Credence for conclusions: a brief for Jeffrey’s rule

Synthese:1-22 (forthcoming)

Authors
John R. Welch
Saint Louis University
Abstract
Some arguments are good; others are not. How can we tell the difference? This article advances three proposals as a partial answer to this question. The proposals are keyed to arguments conditioned by different degrees of uncertainty: mild, where the argument’s premises are hedged with point-valued probabilities; moderate, where the premises are hedged with interval probabilities; and severe, where the premises are hedged with non-numeric plausibilities such as ‘very likely’ or ‘unconfirmed’. For mild uncertainty, the article proposes to apply a principle referred to as ‘Jeffrey’s rule’, for the principle is a generalization of Jeffrey conditionalization. For moderate uncertainty, the proposal is to extend Jeffrey’s rule for use with probability intervals. For severe uncertainty, the article proposes that even when lack of probabilistic information prevents the application of Jeffrey’s rule, the rule can be adapted to these conditions with the aid of a suitable plausibility measure. Together, the three proposals introduce an approach to argument evaluation that complements established frameworks for evaluating arguments: deductive soundness, informal logic, argumentation schemes, pragma-dialectics, and Bayesian inference. Nevertheless, this approach can be looked at as a generalization of the truth and validity conditions of the classical criterion for sound argumentation.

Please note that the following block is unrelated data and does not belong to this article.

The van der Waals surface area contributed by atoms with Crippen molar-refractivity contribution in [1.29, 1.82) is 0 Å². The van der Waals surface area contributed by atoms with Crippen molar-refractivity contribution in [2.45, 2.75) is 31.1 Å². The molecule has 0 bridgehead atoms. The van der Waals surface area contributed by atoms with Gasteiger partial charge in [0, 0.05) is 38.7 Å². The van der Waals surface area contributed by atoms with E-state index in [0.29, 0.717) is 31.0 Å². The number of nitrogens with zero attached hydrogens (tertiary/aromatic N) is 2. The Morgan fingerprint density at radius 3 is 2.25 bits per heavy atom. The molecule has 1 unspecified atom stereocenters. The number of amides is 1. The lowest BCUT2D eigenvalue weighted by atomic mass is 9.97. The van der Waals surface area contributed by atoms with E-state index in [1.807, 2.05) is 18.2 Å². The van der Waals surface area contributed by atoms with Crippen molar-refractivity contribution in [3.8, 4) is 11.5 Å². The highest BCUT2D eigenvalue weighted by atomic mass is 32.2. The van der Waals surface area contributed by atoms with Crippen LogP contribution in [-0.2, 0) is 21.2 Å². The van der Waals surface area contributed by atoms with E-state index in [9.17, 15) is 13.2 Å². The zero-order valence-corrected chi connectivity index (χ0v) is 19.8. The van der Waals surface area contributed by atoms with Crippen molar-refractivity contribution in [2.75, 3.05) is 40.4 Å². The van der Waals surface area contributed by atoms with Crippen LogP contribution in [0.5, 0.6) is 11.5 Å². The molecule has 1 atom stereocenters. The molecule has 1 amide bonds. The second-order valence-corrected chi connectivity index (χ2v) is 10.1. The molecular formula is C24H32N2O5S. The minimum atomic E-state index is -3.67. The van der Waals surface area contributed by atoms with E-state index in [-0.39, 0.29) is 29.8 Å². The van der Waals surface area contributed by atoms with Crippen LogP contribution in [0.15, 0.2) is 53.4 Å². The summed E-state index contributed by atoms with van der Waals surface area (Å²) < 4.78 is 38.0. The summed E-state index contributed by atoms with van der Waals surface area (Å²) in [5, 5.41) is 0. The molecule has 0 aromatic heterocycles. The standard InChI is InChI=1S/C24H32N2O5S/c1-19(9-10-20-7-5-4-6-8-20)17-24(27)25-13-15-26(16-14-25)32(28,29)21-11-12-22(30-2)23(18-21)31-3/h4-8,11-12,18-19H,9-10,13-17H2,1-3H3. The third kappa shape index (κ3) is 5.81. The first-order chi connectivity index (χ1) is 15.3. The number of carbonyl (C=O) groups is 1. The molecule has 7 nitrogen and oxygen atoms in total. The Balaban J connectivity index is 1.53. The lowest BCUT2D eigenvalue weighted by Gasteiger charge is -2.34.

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DOI 10.1007/s11229-018-1782-z
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Reason and the Grain of Belief.Scott Sturgeon - 2008 - Noûs 42 (1):139–165.
In Defence of the Value Free Ideal.Gregor Betz - 2013 - European Journal for Philosophy of Science 3 (2):207-220.
The Probabilities of Conditionals Revisited.Igor Douven & Sara Verbrugge - 2013 - Cognitive Science 37 (4):711-730.

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